Less Work, More Play
Suzuki’s 2007 Burgman 400 was not made for you and me. It’s a practical, gas-efficient, environmentally friendly two-wheeler with 100 percent usable power and an ease of operation that rivals any four-stroke on two wheels. Sound impressive? Not to me: I’m a sportbike snob and, oh, did I mention it’s a scooter?
Who wants a scooter anyway? According to a Suzuki survey of Burgman owners in 2005, 75 percent are middle-aged motorcyclists with more than a decade of riding experience who commute and tour under 500 miles. Touring? On a scooter? I had an opportunity to do just that through Sonoma Valley wine country, and see if all the hype was true.
Oh well, at least I could pick up a nice bottle of Pinot Noir while I was in the neighborhood.
If you’re used to positioning yourself on a sportbike, naked bike or even a cruiser, the Burgman might feel a bit awkward. The dual seat and footrests are about as La-Z-Boy as it gets, and to elevate your comfort even more, adjust the backrest and stretch your legs out on the floorboard. All you need now is an Arnold Palmer (cup holders not included) and a remote control.
And could it be any easier to operate? The single-cylinder, variable-ratio V-belt-driven machine allows feet-free operation; front and rear brakes are controlled by hand levers, and there’s no clutch or shift lever. Suzuki added a new throttle body and sub-throttle and coupled it with an ISC (Idle Speed Control), which optimizes idle speed for smooth acceleration and reduced emissions.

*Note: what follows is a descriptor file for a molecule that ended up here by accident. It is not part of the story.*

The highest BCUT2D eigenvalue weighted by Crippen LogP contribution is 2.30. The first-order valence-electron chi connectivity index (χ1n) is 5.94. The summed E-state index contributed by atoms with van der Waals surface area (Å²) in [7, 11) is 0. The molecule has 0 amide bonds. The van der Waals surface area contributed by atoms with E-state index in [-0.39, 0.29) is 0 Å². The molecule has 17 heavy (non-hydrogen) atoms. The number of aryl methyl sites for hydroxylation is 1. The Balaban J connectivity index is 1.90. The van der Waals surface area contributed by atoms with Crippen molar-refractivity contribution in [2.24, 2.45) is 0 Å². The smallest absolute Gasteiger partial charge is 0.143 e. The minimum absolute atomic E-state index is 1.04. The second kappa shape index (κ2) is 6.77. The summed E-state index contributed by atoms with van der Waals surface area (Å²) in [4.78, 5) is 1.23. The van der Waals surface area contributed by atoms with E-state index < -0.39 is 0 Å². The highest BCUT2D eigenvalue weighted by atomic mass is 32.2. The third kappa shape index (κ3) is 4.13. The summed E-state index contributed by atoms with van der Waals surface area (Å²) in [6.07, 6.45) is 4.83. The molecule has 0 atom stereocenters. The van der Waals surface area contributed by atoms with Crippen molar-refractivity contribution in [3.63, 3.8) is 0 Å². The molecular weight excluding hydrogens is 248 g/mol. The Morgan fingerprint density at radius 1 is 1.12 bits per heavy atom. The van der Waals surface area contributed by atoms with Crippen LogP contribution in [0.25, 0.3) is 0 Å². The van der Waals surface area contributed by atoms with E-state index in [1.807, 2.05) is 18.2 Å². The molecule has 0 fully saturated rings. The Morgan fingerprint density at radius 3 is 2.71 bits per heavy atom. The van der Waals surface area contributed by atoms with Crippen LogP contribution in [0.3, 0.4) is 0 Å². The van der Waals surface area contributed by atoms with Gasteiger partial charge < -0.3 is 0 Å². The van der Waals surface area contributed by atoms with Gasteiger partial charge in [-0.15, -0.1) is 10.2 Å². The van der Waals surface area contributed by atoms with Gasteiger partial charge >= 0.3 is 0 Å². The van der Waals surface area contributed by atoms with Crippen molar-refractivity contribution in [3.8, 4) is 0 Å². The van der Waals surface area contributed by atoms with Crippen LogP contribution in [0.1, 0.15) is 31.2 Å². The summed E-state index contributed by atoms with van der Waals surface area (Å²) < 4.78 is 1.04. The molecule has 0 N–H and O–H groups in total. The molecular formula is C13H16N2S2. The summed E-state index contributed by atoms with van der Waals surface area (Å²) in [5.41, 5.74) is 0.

The larger cylinder displacement of 400cc for ’07 (previously 385cc) helps you power your way out of trouble while the dual 260mm front and single 210mm rear disc brakes ease the scooter to a stop. Pure city-riding ease.
Making sure you keep comfortable on your ride, the easy-to-read instrument panel displays the ambient temperature and the windscreen does a pretty good job of keeping the wind out of your hair-that is, if you’re relatively small. Taller riders will find the top of the screen in the center of their field of vision, and with the optics slightly distorted, it can be reminiscent of wearing bifocals. But there’s a simple remedy: A shorter, tinted windshield is available through Suzuki’s accessory line.
OK, so it’s comfortable. How practical is it? Suzuki is so proud of the Burgman’s fuel economy that the instrument panel includes a readout for average fuel consumption.
To highlight the Burgman’s fuel efficiency-one of the key selling points-Suzuki held a contest and awarded prizes to the journalists with the best fuel mileage (an impressive 60 mpg) and the worst (uh, no names mentioned here).
Another key selling point is the Burgman’s storage capacity. The 62-liter underseat storage area easily accommodates a variety of sundries, be it a Scrabble Deluxe game and a 12-pack for that big night out or a couple of overnight bags for a short tour with a companion. Additional storage in the front bodywork includes three covered compartments (one with a DC power outlet) for smaller items such as a cell phone, camera, wallet, etc..
The Burgman 400 isn’t for everyone, but if you value efficiency in a vehicle with ample power for the freeway, comfort for long-distance riding, storage space for touring needs and easy operation, it may be your ideal ride. It’s also a great transitional bike for the beginning rider who wants to go from four wheels to two, or for commuters who want to think less about the controls and more about keeping themselves safe.
But is the Burgman for me? Maybe if Suzuki stops producing GSX-Rs. -MC
- Precision Motorcycles: Juli 2009
- Suzuki GSR 750: Better late than never!
- Suzuki gs, okay.so archive: suzuki gs questions
- Motorcycle Maniac: 2013 Suzuki V-Strom 650 ABS Adventure TwoWheelMania
- Welcome to the Suzuki Owners Club